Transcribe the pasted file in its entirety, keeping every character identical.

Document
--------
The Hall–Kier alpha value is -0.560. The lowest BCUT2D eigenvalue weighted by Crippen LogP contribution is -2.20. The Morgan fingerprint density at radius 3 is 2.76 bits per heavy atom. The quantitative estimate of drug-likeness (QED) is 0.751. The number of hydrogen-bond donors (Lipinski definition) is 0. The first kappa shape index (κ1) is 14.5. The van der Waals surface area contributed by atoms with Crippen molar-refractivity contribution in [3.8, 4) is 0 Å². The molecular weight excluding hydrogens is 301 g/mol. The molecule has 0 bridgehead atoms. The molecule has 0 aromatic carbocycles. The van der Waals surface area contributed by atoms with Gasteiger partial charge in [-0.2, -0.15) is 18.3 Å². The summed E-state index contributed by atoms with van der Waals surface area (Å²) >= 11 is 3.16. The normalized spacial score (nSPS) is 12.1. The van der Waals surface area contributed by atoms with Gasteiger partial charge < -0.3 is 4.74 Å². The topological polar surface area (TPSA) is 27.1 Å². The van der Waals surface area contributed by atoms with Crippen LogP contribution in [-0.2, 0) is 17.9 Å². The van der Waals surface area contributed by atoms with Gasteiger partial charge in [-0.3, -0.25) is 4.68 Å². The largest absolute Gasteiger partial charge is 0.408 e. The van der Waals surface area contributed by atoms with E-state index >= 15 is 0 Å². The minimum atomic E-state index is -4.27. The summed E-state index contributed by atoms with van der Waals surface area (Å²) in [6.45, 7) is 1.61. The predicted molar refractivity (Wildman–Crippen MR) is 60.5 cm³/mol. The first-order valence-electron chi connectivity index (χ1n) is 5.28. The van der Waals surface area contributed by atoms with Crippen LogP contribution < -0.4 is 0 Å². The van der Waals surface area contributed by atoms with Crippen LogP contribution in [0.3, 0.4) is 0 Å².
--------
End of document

The Hall–Kier alpha value is -0.560. The lowest BCUT2D eigenvalue weighted by Crippen LogP contribution is -2.20. The Morgan fingerprint density at radius 3 is 2.76 bits per heavy atom. The quantitative estimate of drug-likeness (QED) is 0.751. The number of hydrogen-bond donors (Lipinski definition) is 0. The first kappa shape index (κ1) is 14.5. The van der Waals surface area contributed by atoms with Crippen molar-refractivity contribution in [3.8, 4) is 0 Å². The molecular weight excluding hydrogens is 301 g/mol. The molecule has 0 bridgehead atoms. The molecule has 0 aromatic carbocycles. The van der Waals surface area contributed by atoms with Gasteiger partial charge in [-0.2, -0.15) is 18.3 Å². The summed E-state index contributed by atoms with van der Waals surface area (Å²) >= 11 is 3.16. The normalized spacial score (nSPS) is 12.1. The van der Waals surface area contributed by atoms with Gasteiger partial charge < -0.3 is 4.74 Å². The topological polar surface area (TPSA) is 27.1 Å². The van der Waals surface area contributed by atoms with Crippen LogP contribution in [-0.2, 0) is 17.9 Å². The van der Waals surface area contributed by atoms with Gasteiger partial charge in [-0.3, -0.25) is 4.68 Å². The largest absolute Gasteiger partial charge is 0.408 e. The van der Waals surface area contributed by atoms with E-state index >= 15 is 0 Å². The minimum atomic E-state index is -4.27. The summed E-state index contributed by atoms with van der Waals surface area (Å²) in [6.45, 7) is 1.61. The predicted molar refractivity (Wildman–Crippen MR) is 60.5 cm³/mol. The first-order valence-electron chi connectivity index (χ1n) is 5.28. The van der Waals surface area contributed by atoms with Crippen LogP contribution < -0.4 is 0 Å². The van der Waals surface area contributed by atoms with Crippen LogP contribution in [0.3, 0.4) is 0 Å².